is a permaculture activist, designer, and educator. Founder of the Urban Permaculture Guild, she facilitates workshops on sustainability, permaculture, and eco-literacy. Her focus has been urban eco-social design, city repair, and the power of placemaking. Kat presently leads the Growing Beyond Green Sustainability Initiative at Esalen. www.esalen.org/info/sustainability.html.
Permaculture is a design system inspired by nature and based on principles that can guide you, your household, and your community “beyond sustainability” to a more harmonious, ecologically friendly, and lower-impact existence. By adopting the ethics and applying these principles in our daily lives, we can transition from being dependent consumers to responsible producers. This journey builds skills and resilience at home and in our local communities that will help us prepare for an uncertain future.
Permaculture is a holistic design system for creating and sustaining regenerative human settlement patterns for healthy living. This permaculture course offers a new way to teach solution-based, eco-social design concepts by applying the principles of permaculture to the teaching of permaculture. Teachers and practitioners in any field can apply these skills and practices. This course will cover every aspect of being an effective educator and promoter of mutually beneficial relationships for a more sustainable and just future.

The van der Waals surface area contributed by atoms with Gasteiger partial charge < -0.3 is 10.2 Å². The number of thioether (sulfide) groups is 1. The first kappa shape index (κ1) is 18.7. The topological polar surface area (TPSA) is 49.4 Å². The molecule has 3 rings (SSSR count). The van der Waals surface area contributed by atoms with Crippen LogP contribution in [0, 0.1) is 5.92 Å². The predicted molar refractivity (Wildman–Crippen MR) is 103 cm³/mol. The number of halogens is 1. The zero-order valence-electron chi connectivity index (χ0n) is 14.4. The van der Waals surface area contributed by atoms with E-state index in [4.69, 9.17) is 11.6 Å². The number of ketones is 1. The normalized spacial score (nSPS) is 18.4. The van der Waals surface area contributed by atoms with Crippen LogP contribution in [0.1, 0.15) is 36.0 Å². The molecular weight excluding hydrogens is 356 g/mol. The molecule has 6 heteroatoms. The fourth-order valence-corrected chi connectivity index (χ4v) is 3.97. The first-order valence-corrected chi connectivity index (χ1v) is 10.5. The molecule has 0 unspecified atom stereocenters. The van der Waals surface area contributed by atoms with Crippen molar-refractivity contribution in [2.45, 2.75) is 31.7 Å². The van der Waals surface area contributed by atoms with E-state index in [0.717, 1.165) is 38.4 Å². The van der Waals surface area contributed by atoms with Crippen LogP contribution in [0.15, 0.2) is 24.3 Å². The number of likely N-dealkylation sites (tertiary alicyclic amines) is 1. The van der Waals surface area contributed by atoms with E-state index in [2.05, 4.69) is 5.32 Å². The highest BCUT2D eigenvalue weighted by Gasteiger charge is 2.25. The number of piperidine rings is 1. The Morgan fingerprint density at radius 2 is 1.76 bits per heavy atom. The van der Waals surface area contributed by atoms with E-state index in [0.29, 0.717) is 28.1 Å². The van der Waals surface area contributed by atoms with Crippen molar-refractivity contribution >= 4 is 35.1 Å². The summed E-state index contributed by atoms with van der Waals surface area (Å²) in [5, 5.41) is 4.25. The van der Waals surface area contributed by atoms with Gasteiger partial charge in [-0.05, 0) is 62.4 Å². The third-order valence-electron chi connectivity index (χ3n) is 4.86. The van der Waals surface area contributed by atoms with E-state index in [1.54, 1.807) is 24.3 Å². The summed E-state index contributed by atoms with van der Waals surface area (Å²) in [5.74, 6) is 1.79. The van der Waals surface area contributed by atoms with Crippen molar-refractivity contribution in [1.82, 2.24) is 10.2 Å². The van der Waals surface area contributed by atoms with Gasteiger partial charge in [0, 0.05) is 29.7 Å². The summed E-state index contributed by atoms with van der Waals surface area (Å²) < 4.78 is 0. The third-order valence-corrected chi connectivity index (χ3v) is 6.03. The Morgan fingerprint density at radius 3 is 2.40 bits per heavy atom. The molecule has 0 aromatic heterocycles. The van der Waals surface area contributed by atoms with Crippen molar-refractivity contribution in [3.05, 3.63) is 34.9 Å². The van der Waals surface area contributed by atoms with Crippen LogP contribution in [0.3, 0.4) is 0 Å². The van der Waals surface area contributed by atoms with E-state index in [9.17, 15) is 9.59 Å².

When we come together to co-create, to empower one another, or to challenge the structures of unjust power, we face unique challenges. All groups struggle with issues of power, conflicts, and decision-making practices. Collaborative groups may be healing, nurturing, and inspirational — or they may be foundered on the rocks of conflict and poor communication. During this workshop, we'll explore how to structure groups for maximum group health, how to share power fairly, improve our communication skills, mediate conflicts, and facilitate group processes.
Deep Ecology is a holistic approach to facing world problems that brings together thinking, feeling, spirituality, and action. It involves moving beyond the individualism of Western culture toward also seeing ourselves as part of the earth. This leads to a deeper connection with life, in which ecology is not just seen as something “out there,” but something that is part of us, and for which we have a role to play.